SEABROOK – Starting in January, Prince George’s County Public School (PGCPS) students will be able to get oral and vision exams without missing class for an appointment.
PGCPS announced on Nov. 25 a new partnership with CF Charities and the Student Health Impact Project (SHIP) that will offer free vision and dental services for all of its 136,000 students. Mobile units will travel to county schools and allow students to make check-ups and appointments without losing class time.
According to school officials, eye services will be provided to all schools and include screenings, follow-up services with an optometrist or ophthalmologist, and free glasses when available. Dental care will be provided at 101 schools and include routine treatment. All the services will be free for students, according to PGCPS.
“We want to also make sure that they are healthy because when they are healthy, they can learn,” said PGCPS CEO Monica Goldson. “What this does is allow our students, through the mobile van, to have the experience to be checked out in their school location and not having to miss a day of school, your parents not having to miss a day at work and us truly being able to provide you services and support so you can see all the schoolwork you have every day and eat healthy when you have good oral health and hygiene.”
The Metropolitan region has had mobile health clinics in the past with Mary’s Center providing similar services in Washington, D.C. During PGCPS’ ninth annual block party on Aug. 17, Oral Health Impact Project, an organization that works with school districts to provide affordable dental care to students, offered free vision and dental screenings.
Students gathered at the press conference at Avalon Elementary School located in Fort Washington to learn more about the new mobile clinics, with one of the mobile units parked outside the front entrance. County Executive Angela Alsobrooks recalled times not being able to see things on a chalkboard and asked the students to imagine if they could not actually see when trying to learn.
“Today’s announcement is all about you,” Alsobrooks said. “It is about your learning, how you learn, and what it is you need to be the best that you can be.”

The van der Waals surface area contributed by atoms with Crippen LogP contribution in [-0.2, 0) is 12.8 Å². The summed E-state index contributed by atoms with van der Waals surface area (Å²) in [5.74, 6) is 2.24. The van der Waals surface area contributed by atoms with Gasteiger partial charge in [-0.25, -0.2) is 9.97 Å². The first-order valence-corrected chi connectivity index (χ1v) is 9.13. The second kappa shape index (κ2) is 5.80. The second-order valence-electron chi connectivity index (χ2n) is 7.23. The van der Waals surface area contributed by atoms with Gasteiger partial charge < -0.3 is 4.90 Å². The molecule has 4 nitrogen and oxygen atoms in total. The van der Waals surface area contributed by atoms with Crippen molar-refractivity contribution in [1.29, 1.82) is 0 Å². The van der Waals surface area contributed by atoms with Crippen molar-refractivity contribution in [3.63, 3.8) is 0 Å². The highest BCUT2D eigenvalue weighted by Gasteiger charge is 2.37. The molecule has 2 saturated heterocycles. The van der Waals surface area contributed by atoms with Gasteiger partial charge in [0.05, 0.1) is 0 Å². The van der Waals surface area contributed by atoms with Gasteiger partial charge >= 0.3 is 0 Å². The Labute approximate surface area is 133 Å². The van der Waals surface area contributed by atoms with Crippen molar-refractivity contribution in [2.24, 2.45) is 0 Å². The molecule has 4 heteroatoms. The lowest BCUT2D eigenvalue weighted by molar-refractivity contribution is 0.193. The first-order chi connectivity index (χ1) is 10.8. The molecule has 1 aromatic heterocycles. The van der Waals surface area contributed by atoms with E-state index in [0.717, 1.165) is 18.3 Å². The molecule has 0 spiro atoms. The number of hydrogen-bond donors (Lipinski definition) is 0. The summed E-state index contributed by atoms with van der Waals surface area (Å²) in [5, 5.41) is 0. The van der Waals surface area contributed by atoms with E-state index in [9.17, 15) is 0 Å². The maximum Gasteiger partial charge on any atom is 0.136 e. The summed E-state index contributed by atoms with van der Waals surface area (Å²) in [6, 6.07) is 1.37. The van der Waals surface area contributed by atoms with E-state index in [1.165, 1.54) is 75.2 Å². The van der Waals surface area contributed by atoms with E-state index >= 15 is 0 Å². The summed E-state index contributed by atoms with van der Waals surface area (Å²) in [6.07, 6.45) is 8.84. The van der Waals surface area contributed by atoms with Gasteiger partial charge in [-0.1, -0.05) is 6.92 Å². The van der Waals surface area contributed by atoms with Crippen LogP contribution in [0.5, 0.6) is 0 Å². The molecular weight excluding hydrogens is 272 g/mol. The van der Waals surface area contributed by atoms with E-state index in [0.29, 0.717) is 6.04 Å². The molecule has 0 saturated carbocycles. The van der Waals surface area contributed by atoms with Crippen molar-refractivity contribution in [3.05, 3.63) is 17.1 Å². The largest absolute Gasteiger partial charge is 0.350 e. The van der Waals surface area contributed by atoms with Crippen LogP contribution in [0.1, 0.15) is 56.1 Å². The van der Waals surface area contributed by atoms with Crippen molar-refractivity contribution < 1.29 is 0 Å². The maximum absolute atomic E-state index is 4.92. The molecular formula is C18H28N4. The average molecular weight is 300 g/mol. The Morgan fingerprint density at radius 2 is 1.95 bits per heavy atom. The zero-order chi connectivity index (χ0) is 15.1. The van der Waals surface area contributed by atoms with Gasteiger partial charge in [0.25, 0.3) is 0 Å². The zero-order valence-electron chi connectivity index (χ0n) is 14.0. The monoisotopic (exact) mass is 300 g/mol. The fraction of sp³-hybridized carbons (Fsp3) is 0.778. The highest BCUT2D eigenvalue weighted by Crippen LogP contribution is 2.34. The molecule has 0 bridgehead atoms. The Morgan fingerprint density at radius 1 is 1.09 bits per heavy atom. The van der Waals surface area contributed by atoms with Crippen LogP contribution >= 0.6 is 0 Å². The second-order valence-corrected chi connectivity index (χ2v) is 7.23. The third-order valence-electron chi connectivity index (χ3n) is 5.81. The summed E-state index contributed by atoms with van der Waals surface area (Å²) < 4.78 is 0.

The program will be funded through CF Charities. Based in Philadelphia, CF Charities is a recognized 501(c)(3) public nonprofit organization which has provided mentoring and afterschool programs as well as scholarship opportunities to students in the past, according to its mission statement.
Founder and CEO Dr. Larry Caplin is a county native who launched a delivery service to provide dental care in correctional facilities, detention centers and juvenile centers. The program has expanded to provide full healthcare services nationwide.
Caplin said that it was former Congressman Elijah Cummings, who encouraged him to come to Maryland to provide the same services to help local students. The program is very selective in choosing locations, Caplin said, but meetings with Goldson and Alsobrooks pushed CF Charites to come to Prince George’s.
“What we are looking to do is make sure you have access to quality dental care and vision care,” Caplin said. “You are going to get your teeth checked, and your eyes checked so you can see the board so you are healthy and we are going to do it in a fun place, a place you are familiar with and a place that you love.”
SHIP was established by Clinton native and DeMatha Catholic High School alum Rodney McLeod Jr. to improve health outcomes for students inside and outside the classroom.
“During my time with the New Orleans Saints, I was very active in the community,” said former NFL player and Forestville native Brandon Coleman, who appeared representing SHIP. “And I took being active and being an athlete, but my main goal was always to come back home and help with the growth in Prince George’s County.”
County officials say that the mobile units will be managed by health care professionals that will provide the vision and dental work, with the vehicle fitted to look like a dental office with two chairs inside. Students will all have access to receive care from the units, regardless of their health care status.